It's a scary world out there. Let's go to the movies.
What with the country still mired in a slow-boil war overseas and the threat of domestic terrorism always lurking in the backs of our heads, who can blame people for wanting to hide out in the dark security of the movie theater? This summer is no exception to the traditional seasonal preponderance of escapist fare, offering up such predictably reality-avoiding films on the docket as the high-profile "Shrek 2," "Harry Potter and the Prisoner of Azkaban," "Spider-Man 2" "Catwoman" and "I, Robot." Yet, more and more, the place the movies invite us to escape to from the headaches of today is not the world of the future, or of fairy tales or comic books, but the world of the past.
It's no secret that Hollywood has, for a while now, seemed more interested in looking backward than forward. What summer would be complete without the period costume drama? This year, there's Clive Owen on horseback in "King Arthur" and Reese Witherspoon in 19th-century finery in "Vanity Fair." Naturally, there are remakes, too ("The Manchurian Candidate" and "Around the World in 80 Days"); sequels galore ("The Chronicles of Riddick," "Before Sunset," "The Bourne Supremacy" and "Princess Diaries 2: Royal Engagement," to name a few); a prequel ("Exorcist: The Beginning"); even a few rereleases ("Donnie Darko -- The Director's Cut" and, in a well-timed answer to "The Passion of the Christ," the return of "Monty Python's Life of Brian").
More interesting, perhaps, is the so-called re-imagining and its postmodern ilk, films that, like the recent "Starsky and Hutch" and this summer's "The Stepford Wives," appropriate, digest and, with a healthy amount of irony, regurgitate the past, and the not-too-distant past at that. Even a film like the hilarious "Napoleon Dynamite" (whose very name suggests the blaxploitation films of the 1970s), while set in the present day, makes ample use of such winking time-capsule touches as fanny packs, moon boots and aviator glasses. As its young director, Jared Hess, has said, the time period it's set in is "Idaho."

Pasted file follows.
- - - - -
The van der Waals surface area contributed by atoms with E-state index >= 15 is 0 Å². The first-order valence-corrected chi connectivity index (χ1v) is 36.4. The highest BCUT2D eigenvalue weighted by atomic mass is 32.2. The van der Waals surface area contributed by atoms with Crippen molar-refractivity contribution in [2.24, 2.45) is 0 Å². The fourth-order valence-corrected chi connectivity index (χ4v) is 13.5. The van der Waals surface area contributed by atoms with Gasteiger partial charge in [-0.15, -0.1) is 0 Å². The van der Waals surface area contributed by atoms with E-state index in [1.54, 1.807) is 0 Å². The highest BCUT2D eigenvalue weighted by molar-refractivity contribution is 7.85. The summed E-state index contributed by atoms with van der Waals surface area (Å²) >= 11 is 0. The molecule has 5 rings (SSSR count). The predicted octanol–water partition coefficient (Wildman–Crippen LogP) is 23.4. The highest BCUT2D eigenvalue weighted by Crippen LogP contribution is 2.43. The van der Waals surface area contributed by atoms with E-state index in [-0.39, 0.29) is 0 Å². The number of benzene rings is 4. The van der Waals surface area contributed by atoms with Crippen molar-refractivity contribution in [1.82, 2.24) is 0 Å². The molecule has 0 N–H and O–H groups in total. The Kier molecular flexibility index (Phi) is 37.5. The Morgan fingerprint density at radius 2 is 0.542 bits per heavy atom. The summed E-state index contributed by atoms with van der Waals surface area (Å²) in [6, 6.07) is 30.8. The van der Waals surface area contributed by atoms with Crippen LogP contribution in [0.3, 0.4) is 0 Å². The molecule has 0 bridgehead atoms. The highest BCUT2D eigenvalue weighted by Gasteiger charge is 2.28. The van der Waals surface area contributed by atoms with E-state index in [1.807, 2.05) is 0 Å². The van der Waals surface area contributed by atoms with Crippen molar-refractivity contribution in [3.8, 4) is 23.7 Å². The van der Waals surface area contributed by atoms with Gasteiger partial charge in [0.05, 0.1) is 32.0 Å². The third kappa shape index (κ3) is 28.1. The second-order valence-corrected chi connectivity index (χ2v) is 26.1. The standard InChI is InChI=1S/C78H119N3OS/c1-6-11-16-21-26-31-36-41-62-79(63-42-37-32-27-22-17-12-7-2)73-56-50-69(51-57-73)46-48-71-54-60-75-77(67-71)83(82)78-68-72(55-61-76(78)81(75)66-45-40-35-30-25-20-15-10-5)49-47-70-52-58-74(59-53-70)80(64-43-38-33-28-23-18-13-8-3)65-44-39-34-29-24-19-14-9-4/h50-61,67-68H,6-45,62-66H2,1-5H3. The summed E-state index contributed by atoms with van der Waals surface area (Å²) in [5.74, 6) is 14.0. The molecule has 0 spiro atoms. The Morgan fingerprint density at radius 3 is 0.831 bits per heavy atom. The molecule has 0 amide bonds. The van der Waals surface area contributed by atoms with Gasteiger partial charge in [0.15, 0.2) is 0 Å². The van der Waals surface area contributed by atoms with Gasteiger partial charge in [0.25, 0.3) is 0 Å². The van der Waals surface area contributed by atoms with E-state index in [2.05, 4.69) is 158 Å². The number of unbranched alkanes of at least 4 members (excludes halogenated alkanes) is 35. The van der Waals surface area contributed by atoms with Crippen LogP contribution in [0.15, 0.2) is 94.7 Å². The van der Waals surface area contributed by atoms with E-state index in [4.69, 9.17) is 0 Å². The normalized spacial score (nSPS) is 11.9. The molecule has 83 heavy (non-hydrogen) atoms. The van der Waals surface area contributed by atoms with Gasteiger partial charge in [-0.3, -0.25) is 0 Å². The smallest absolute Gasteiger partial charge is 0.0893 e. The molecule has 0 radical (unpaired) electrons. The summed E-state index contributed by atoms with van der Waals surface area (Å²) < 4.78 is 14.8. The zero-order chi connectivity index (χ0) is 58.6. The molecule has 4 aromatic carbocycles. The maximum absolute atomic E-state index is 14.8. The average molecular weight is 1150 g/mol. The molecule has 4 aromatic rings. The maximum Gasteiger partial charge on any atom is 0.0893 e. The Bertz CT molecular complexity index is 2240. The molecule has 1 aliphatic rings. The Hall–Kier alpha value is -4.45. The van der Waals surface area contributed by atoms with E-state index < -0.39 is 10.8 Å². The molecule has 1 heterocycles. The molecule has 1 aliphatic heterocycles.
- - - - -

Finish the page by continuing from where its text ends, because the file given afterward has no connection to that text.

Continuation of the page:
It's as if Hollywood has been overtaken with the same affection for vintage-looking cheese as the fashionista-fueled fad of trucker hats and "throwback" sports jerseys. Check out, for instance, Will Ferrell's so-uncool-it's-cool hair and mustache in the '70s-set "Anchorman: The Legend of Ron Burgundy" (or Ben Stiller's in "Dodgeball: A True Underdog Story"). If you're looking for Afros, there are plenty of them in Mario Van Peebles' homage to his filmmaker father, "Baadasssss!," a film whose very exclamation point bespeaks an earlier, more excitable and innocent time.
Even this summer's monster movie, "Alien vs. Predator," and the disaster film "The Day After Tomorrow," hearken back not just to their more recent antecedents ("Alien," "Predator" and such thrillers as "Armageddon") but to longer-buried cultural gems such as "Godzilla vs. Mothra," not to mention everything disaster-movie producer Irwin Allen ever made.
So, if the world outside your window gets too much for you to handle, run, don't walk, into your friendly neighborhood multiplex/time machine.